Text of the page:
Michigan on Thursday agreed to pay $600 million to resolve allegations that its mismanagement exposed residents and property owners in the city of Flint to harmful lead-tainted water, a deal that would route the bulk of the money to impacted minors.
The partial settlement resolves claims in state and federal court against Michigan officials, including former Gov. Rick Snyder, who were accused of switching the source of Flint's water despite information cautioning them against doing so. They were also accused of concealing the public health emergency that stemmed from the lead-tainted water flowing into the homes of the mostly minority community and failing to act to fix it.
"No amount of money can bring full justice to what this community has gone through, and what these individuals in the community have gone through, but in our system of government — our civil system — this is the best that we can do and we hope this will provide some closure and some comfort ... to the community," Theodore Leopold of Cohen Milstein Sellers & Toll PLLC, who represented the plaintiffs, told Law360 on Thursday.
The litigation, which began more than five years ago, took a turn in July when the state high court allowed the proposed class action to proceed. A May ruling by the Sixth Circuit also said Snyder and other public officials could not claim qualified immunity.
Leopold said there could be tens of thousands who receive payouts, adding that it's a relief to have finally reached an agreement for his clients.
A victims compensation fund will be set up and will provide 79.5% of the funds to minors, the bulk of which will go to those who were 6 years old or younger when they were exposed to the lead-tainted water, which can harm childhood development. Another 18% will go to the "adults and property damage" group. Smaller payments will be made to businesses for economic loss and for other relief, according to a summary provided by the state.
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The agreement, the result of 18 months of negotiations, will be widely advertised and will allow residents to submit a claim, according to the plaintiffs' attorneys. About $12 million will also go to the school system, and $35 million will be set aside for minors that don't make an immediate claim but might when they are older, according to Leopold. Attorney fees have yet to be determined.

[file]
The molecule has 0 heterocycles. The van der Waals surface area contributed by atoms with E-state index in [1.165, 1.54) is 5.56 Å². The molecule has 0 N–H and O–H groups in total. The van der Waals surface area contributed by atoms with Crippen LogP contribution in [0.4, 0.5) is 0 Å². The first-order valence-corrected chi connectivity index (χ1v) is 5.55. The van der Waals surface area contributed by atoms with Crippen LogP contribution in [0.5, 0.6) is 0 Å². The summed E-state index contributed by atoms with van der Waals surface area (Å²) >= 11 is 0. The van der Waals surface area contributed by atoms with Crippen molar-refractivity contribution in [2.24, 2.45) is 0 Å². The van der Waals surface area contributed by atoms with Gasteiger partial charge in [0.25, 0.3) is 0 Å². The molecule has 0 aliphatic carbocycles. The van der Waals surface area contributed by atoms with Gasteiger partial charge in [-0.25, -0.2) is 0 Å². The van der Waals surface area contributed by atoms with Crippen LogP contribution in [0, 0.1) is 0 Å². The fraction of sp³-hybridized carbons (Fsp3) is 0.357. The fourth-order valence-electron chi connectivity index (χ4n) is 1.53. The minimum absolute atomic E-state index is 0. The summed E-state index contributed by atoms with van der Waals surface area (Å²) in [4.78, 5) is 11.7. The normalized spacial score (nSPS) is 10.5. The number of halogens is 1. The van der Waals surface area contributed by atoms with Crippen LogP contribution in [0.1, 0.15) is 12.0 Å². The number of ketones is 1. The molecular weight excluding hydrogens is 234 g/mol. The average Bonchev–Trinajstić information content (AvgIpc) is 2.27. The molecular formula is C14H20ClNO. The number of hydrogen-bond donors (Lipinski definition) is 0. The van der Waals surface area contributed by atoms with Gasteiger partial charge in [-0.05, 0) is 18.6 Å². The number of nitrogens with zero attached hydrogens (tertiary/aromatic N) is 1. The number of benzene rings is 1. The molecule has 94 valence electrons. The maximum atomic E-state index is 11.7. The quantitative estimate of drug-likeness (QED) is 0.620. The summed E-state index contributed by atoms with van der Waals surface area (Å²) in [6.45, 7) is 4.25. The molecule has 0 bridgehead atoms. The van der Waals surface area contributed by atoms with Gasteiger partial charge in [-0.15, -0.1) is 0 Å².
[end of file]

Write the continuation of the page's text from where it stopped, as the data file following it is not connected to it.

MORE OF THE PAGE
Payouts will be based on a damage grid that will consider the level of injury, according to Leopold. For example, minors who "show personal injuries, blood or bone lead levels, or who lived in homes with lead service lines" may be eligible for a greater payout, according to Michigan's summary of the settlement.
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In the litigation, plaintiffs alleged that after Flint's water supply was switched, official neglect continued through much of that year, with officials covering up the problem and working to discredit information detailing elevated lead levels in children's blood. Officials eventually acknowledged the issue and the move to switch the source of the city's water was reversed, according to the plaintiffs.
In the July decision by a divided Michigan Supreme Court, Justice Richard H. Bernstein wrote in the lead opinion that the plaintiffs' allegations involve "one of the most troublesome breaches of public trust in this state's history" and brought "catastrophic consequences" for the residents' "health, well-being and property."
The Sixth Circuit also said in May that Snyder and other public officials must face allegations that they violated the constitutional rights of the Flint residents because they were allegedly indifferent to the harm caused by the city's water crisis. The majority said the officials could not claim qualified immunity because they allegedly violated the residents' bodily integrity, a protected constitutional right, and did so with "deliberate indifference."
"At every turn, we defeated the state of Michigan," Leopold said, adding that the Michigan defendants probably submitted 10 to 15 appeals in both state and federal court. "We defeated them in every one of the appeals."
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